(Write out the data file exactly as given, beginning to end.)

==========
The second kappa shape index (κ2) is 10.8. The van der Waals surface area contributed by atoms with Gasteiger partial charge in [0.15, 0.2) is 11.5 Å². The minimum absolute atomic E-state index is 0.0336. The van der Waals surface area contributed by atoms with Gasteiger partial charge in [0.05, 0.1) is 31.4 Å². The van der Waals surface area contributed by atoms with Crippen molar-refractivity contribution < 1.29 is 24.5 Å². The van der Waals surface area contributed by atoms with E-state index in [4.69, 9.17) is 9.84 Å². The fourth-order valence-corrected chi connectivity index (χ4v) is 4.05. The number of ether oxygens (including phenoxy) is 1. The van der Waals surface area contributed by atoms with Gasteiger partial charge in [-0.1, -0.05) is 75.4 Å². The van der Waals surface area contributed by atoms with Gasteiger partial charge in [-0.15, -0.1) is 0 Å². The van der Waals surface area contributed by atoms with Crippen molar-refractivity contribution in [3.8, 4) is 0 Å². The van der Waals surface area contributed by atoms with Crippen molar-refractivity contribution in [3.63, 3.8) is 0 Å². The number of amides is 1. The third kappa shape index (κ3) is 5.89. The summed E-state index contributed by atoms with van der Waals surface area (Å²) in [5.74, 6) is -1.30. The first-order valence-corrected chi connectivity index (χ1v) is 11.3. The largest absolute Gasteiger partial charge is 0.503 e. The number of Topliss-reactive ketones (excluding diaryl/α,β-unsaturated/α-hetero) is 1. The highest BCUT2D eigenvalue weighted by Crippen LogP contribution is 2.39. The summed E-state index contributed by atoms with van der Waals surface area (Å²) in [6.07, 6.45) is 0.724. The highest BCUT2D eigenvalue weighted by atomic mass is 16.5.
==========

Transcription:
The second kappa shape index (κ2) is 10.8. The van der Waals surface area contributed by atoms with Gasteiger partial charge in [0.15, 0.2) is 11.5 Å². The minimum absolute atomic E-state index is 0.0336. The van der Waals surface area contributed by atoms with Gasteiger partial charge in [0.05, 0.1) is 31.4 Å². The van der Waals surface area contributed by atoms with Crippen molar-refractivity contribution < 1.29 is 24.5 Å². The van der Waals surface area contributed by atoms with E-state index in [4.69, 9.17) is 9.84 Å². The fourth-order valence-corrected chi connectivity index (χ4v) is 4.05. The number of ether oxygens (including phenoxy) is 1. The van der Waals surface area contributed by atoms with Gasteiger partial charge in [-0.1, -0.05) is 75.4 Å². The van der Waals surface area contributed by atoms with Gasteiger partial charge in [-0.15, -0.1) is 0 Å². The van der Waals surface area contributed by atoms with Crippen molar-refractivity contribution in [3.8, 4) is 0 Å². The van der Waals surface area contributed by atoms with Crippen molar-refractivity contribution in [3.63, 3.8) is 0 Å². The number of amides is 1. The third kappa shape index (κ3) is 5.89. The summed E-state index contributed by atoms with van der Waals surface area (Å²) in [5.74, 6) is -1.30. The first-order valence-corrected chi connectivity index (χ1v) is 11.3. The largest absolute Gasteiger partial charge is 0.503 e. The number of Topliss-reactive ketones (excluding diaryl/α,β-unsaturated/α-hetero) is 1. The highest BCUT2D eigenvalue weighted by Crippen LogP contribution is 2.39. The summed E-state index contributed by atoms with van der Waals surface area (Å²) in [6.07, 6.45) is 0.724. The highest BCUT2D eigenvalue weighted by atomic mass is 16.5.